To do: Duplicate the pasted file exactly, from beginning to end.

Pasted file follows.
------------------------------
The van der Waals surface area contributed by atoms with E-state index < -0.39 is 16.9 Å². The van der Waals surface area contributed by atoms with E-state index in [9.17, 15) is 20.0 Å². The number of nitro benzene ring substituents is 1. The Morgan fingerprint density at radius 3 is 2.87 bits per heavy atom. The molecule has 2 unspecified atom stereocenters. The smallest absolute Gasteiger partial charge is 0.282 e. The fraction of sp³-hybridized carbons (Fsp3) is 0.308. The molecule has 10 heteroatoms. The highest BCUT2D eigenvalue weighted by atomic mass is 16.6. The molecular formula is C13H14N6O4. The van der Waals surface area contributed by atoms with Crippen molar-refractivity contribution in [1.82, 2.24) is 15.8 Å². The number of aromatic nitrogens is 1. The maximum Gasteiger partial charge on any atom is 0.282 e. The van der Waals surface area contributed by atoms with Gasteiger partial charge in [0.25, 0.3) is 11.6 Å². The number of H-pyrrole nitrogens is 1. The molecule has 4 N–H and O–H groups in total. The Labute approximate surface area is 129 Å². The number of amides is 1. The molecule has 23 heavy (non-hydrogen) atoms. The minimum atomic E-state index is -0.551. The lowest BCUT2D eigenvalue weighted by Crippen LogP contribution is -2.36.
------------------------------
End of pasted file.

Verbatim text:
The van der Waals surface area contributed by atoms with E-state index < -0.39 is 16.9 Å². The van der Waals surface area contributed by atoms with E-state index in [9.17, 15) is 20.0 Å². The number of nitro benzene ring substituents is 1. The Morgan fingerprint density at radius 3 is 2.87 bits per heavy atom. The molecule has 2 unspecified atom stereocenters. The smallest absolute Gasteiger partial charge is 0.282 e. The fraction of sp³-hybridized carbons (Fsp3) is 0.308. The molecule has 10 heteroatoms. The highest BCUT2D eigenvalue weighted by atomic mass is 16.6. The molecular formula is C13H14N6O4. The van der Waals surface area contributed by atoms with Crippen molar-refractivity contribution in [1.82, 2.24) is 15.8 Å². The number of aromatic nitrogens is 1. The maximum Gasteiger partial charge on any atom is 0.282 e. The van der Waals surface area contributed by atoms with Gasteiger partial charge in [0.25, 0.3) is 11.6 Å². The number of H-pyrrole nitrogens is 1. The molecule has 4 N–H and O–H groups in total. The Labute approximate surface area is 129 Å². The number of amides is 1. The molecule has 23 heavy (non-hydrogen) atoms. The minimum atomic E-state index is -0.551. The lowest BCUT2D eigenvalue weighted by Crippen LogP contribution is -2.36.